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Interviews

We Are What We Are – Keith Hill On The Dale Injury Situation

1 December 2018

Manager Keith Hill has revealed that Andy Cannon, Zach Clough, Matty Gillam and Kgosi Ntlhe are amongst those out injured.

But despite the growing injury list, Hill says, he’s just got to get on with it.

“Gilly has been a big miss because he was right up to where we wanted him in his development before we lost him to his injury against Bury in the Checkatrade Trophy, and he hasn’t featured or been on the training pitch since. We’re one down there, and we’re also without Zach Clough who keeps running into small injuries. Kgosi is also injured again, as is Andy Cannon,” said Hill.

“Everybody needs to get up to speed and match practice, and you probably need three or four or five games, but Zach has suffered as a consequence of three or four niggling injuries that seem to run into three or four weeks, so he has never been one-hundred percent fit, and he’s currently injured. It’s disappointing, but while it’s disappointing, it should create an opportunity and it’s up to players to take those opportunities.

“Getting players back onto the training pitch is totally different than getting back up to match speed and onto the matchday pitch. They need games, but we’re running into a period where we can’t have too many bounce games. But we are what we are - you’ve just got to get on with it. You’ve got to persevere and see the bigger picture.”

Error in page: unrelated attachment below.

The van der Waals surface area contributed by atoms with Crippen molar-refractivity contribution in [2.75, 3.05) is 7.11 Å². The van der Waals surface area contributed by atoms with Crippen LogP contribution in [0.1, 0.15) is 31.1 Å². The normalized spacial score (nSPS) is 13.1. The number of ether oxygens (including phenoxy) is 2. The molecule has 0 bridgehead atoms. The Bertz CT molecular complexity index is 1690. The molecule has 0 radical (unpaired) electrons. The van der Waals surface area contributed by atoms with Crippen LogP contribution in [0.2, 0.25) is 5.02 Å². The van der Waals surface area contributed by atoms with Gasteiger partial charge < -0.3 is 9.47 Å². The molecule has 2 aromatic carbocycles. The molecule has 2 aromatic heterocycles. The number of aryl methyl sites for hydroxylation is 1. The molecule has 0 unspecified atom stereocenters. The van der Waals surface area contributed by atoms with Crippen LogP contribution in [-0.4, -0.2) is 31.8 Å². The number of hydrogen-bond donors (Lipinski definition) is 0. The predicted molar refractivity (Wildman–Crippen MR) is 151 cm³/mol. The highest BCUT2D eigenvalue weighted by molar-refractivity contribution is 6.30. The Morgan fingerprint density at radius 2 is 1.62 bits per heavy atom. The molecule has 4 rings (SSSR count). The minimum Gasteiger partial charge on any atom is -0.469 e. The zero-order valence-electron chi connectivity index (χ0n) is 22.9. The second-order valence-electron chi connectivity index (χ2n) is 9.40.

Sam Hart recently missed Dale’s League One fixture against Accrington Stanley due to suspension and Hill is wary that other players could soon miss out, too. He is also mindful of fatigue injuries due to a busy run of games.

“We’re going to be running into one or two suspensions because of discipline. The card count and the foul count is really up, so we’ve got make sure that we integrate the not fit players back into squad as quickly as we can with a purpose for them to perform.

“I’m also mindful of one or two of the players running into fatigue injuries and that’s where again some people don’t understand the decisions that I make. I’d rather make the right decision and get it wrong, than make a decision that seems pleasing on the eye but can run into injuries further down the line, a lack of form or fatigue, for example, and I’m mindful of that with one or two of the players.”

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